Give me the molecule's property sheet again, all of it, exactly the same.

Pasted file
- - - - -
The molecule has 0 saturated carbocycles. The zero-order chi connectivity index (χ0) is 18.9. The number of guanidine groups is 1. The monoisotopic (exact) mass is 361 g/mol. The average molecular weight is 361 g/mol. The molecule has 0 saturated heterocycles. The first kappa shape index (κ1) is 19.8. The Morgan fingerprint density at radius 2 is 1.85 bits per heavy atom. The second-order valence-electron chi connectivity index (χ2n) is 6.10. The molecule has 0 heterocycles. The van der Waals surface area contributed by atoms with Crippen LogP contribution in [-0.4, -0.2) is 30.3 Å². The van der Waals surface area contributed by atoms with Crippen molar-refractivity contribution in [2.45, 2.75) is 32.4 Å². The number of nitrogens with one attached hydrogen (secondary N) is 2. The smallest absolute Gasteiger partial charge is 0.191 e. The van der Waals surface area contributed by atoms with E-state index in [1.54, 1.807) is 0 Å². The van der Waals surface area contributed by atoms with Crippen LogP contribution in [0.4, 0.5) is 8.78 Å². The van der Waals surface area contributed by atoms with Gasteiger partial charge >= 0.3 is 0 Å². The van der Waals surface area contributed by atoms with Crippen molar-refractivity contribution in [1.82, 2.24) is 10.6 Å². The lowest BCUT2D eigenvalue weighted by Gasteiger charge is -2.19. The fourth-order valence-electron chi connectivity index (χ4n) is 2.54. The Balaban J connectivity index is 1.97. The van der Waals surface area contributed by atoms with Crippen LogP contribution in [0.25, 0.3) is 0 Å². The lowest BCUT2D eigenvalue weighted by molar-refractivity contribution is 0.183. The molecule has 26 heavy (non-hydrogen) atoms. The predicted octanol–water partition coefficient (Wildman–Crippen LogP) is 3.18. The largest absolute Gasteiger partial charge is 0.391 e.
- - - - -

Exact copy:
The molecule has 0 saturated carbocycles. The zero-order chi connectivity index (χ0) is 18.9. The number of guanidine groups is 1. The monoisotopic (exact) mass is 361 g/mol. The average molecular weight is 361 g/mol. The molecule has 0 saturated heterocycles. The first kappa shape index (κ1) is 19.8. The Morgan fingerprint density at radius 2 is 1.85 bits per heavy atom. The second-order valence-electron chi connectivity index (χ2n) is 6.10. The molecule has 0 heterocycles. The van der Waals surface area contributed by atoms with Crippen LogP contribution in [-0.4, -0.2) is 30.3 Å². The van der Waals surface area contributed by atoms with Crippen molar-refractivity contribution in [2.45, 2.75) is 32.4 Å². The number of nitrogens with one attached hydrogen (secondary N) is 2. The smallest absolute Gasteiger partial charge is 0.191 e. The van der Waals surface area contributed by atoms with E-state index in [1.54, 1.807) is 0 Å². The van der Waals surface area contributed by atoms with Crippen LogP contribution in [0.4, 0.5) is 8.78 Å². The van der Waals surface area contributed by atoms with Gasteiger partial charge >= 0.3 is 0 Å². The van der Waals surface area contributed by atoms with Crippen molar-refractivity contribution in [1.82, 2.24) is 10.6 Å². The lowest BCUT2D eigenvalue weighted by Gasteiger charge is -2.19. The fourth-order valence-electron chi connectivity index (χ4n) is 2.54. The Balaban J connectivity index is 1.97. The van der Waals surface area contributed by atoms with Crippen LogP contribution in [0.25, 0.3) is 0 Å². The lowest BCUT2D eigenvalue weighted by molar-refractivity contribution is 0.183. The molecule has 26 heavy (non-hydrogen) atoms. The predicted octanol–water partition coefficient (Wildman–Crippen LogP) is 3.18. The largest absolute Gasteiger partial charge is 0.391 e.